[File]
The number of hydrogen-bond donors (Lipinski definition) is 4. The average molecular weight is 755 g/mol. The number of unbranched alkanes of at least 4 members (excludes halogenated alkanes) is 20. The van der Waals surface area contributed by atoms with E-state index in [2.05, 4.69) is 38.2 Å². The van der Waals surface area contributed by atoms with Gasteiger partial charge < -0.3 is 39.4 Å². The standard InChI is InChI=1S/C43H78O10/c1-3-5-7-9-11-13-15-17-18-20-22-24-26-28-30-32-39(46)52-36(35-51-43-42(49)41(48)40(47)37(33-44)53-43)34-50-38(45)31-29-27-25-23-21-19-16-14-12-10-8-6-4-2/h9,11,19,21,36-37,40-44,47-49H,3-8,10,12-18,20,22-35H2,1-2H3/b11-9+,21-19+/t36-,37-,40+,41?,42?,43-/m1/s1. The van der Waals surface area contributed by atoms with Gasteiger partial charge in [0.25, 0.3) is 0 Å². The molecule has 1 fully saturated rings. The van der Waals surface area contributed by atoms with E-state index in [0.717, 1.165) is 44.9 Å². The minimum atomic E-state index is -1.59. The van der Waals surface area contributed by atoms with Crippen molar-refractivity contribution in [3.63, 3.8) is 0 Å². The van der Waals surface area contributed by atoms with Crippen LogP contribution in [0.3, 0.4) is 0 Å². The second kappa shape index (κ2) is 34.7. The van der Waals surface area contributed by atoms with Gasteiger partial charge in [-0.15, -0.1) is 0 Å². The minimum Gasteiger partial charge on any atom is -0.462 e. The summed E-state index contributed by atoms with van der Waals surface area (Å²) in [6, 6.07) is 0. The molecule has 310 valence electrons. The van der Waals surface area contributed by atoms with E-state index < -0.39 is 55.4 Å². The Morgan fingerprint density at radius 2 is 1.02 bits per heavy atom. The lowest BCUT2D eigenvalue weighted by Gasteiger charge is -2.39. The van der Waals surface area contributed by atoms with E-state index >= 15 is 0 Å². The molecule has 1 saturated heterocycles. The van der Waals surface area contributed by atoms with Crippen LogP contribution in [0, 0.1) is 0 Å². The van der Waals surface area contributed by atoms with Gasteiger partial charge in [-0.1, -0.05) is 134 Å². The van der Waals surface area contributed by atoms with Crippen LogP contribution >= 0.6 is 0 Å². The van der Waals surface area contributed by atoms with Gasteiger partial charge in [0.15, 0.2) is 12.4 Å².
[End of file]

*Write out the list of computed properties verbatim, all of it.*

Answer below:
The number of hydrogen-bond donors (Lipinski definition) is 4. The average molecular weight is 755 g/mol. The number of unbranched alkanes of at least 4 members (excludes halogenated alkanes) is 20. The van der Waals surface area contributed by atoms with E-state index in [2.05, 4.69) is 38.2 Å². The van der Waals surface area contributed by atoms with Gasteiger partial charge < -0.3 is 39.4 Å². The standard InChI is InChI=1S/C43H78O10/c1-3-5-7-9-11-13-15-17-18-20-22-24-26-28-30-32-39(46)52-36(35-51-43-42(49)41(48)40(47)37(33-44)53-43)34-50-38(45)31-29-27-25-23-21-19-16-14-12-10-8-6-4-2/h9,11,19,21,36-37,40-44,47-49H,3-8,10,12-18,20,22-35H2,1-2H3/b11-9+,21-19+/t36-,37-,40+,41?,42?,43-/m1/s1. The van der Waals surface area contributed by atoms with Gasteiger partial charge in [0.25, 0.3) is 0 Å². The molecule has 1 fully saturated rings. The van der Waals surface area contributed by atoms with E-state index in [0.717, 1.165) is 44.9 Å². The minimum atomic E-state index is -1.59. The van der Waals surface area contributed by atoms with Crippen molar-refractivity contribution in [3.63, 3.8) is 0 Å². The van der Waals surface area contributed by atoms with Crippen LogP contribution in [0.3, 0.4) is 0 Å². The second kappa shape index (κ2) is 34.7. The van der Waals surface area contributed by atoms with Gasteiger partial charge in [-0.15, -0.1) is 0 Å². The minimum Gasteiger partial charge on any atom is -0.462 e. The summed E-state index contributed by atoms with van der Waals surface area (Å²) in [6, 6.07) is 0. The molecule has 310 valence electrons. The van der Waals surface area contributed by atoms with E-state index < -0.39 is 55.4 Å². The Morgan fingerprint density at radius 2 is 1.02 bits per heavy atom. The lowest BCUT2D eigenvalue weighted by Gasteiger charge is -2.39. The van der Waals surface area contributed by atoms with E-state index >= 15 is 0 Å². The molecule has 1 saturated heterocycles. The van der Waals surface area contributed by atoms with Crippen LogP contribution in [0, 0.1) is 0 Å². The van der Waals surface area contributed by atoms with Gasteiger partial charge in [-0.1, -0.05) is 134 Å². The van der Waals surface area contributed by atoms with Crippen LogP contribution >= 0.6 is 0 Å². The van der Waals surface area contributed by atoms with Gasteiger partial charge in [0.15, 0.2) is 12.4 Å².